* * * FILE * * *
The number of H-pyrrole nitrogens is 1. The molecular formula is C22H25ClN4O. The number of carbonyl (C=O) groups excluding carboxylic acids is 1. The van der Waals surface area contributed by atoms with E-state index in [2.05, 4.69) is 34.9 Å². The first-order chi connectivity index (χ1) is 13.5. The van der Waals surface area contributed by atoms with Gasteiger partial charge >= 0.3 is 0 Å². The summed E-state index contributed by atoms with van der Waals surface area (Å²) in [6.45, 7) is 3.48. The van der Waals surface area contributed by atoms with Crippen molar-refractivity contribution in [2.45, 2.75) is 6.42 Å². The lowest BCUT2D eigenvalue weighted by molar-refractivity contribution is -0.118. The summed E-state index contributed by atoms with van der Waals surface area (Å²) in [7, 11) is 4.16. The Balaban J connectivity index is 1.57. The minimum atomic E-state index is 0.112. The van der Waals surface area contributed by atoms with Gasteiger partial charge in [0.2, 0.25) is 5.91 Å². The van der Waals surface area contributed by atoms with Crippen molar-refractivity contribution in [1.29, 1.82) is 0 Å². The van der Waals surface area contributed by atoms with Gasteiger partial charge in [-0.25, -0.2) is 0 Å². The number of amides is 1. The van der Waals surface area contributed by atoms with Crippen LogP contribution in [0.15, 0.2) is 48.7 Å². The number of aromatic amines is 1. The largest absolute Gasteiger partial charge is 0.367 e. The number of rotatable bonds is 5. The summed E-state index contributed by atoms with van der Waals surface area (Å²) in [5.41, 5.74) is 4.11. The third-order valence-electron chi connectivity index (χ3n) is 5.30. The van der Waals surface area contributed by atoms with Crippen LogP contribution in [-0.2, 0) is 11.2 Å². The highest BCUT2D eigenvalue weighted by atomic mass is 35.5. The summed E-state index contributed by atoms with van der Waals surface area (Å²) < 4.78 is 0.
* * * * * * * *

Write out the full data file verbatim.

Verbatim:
The number of H-pyrrole nitrogens is 1. The molecular formula is C22H25ClN4O. The number of carbonyl (C=O) groups excluding carboxylic acids is 1. The van der Waals surface area contributed by atoms with E-state index in [2.05, 4.69) is 34.9 Å². The first-order chi connectivity index (χ1) is 13.5. The van der Waals surface area contributed by atoms with Gasteiger partial charge >= 0.3 is 0 Å². The summed E-state index contributed by atoms with van der Waals surface area (Å²) in [6.45, 7) is 3.48. The van der Waals surface area contributed by atoms with Crippen molar-refractivity contribution in [2.45, 2.75) is 6.42 Å². The lowest BCUT2D eigenvalue weighted by molar-refractivity contribution is -0.118. The summed E-state index contributed by atoms with van der Waals surface area (Å²) in [7, 11) is 4.16. The Balaban J connectivity index is 1.57. The minimum atomic E-state index is 0.112. The van der Waals surface area contributed by atoms with Gasteiger partial charge in [0.2, 0.25) is 5.91 Å². The van der Waals surface area contributed by atoms with Crippen molar-refractivity contribution in [1.29, 1.82) is 0 Å². The van der Waals surface area contributed by atoms with Gasteiger partial charge in [-0.25, -0.2) is 0 Å². The number of amides is 1. The van der Waals surface area contributed by atoms with Crippen LogP contribution in [0.15, 0.2) is 48.7 Å². The number of aromatic amines is 1. The largest absolute Gasteiger partial charge is 0.367 e. The number of rotatable bonds is 5. The summed E-state index contributed by atoms with van der Waals surface area (Å²) in [5.41, 5.74) is 4.11. The third-order valence-electron chi connectivity index (χ3n) is 5.30. The van der Waals surface area contributed by atoms with Crippen LogP contribution in [-0.2, 0) is 11.2 Å². The highest BCUT2D eigenvalue weighted by atomic mass is 35.5. The summed E-state index contributed by atoms with van der Waals surface area (Å²) < 4.78 is 0.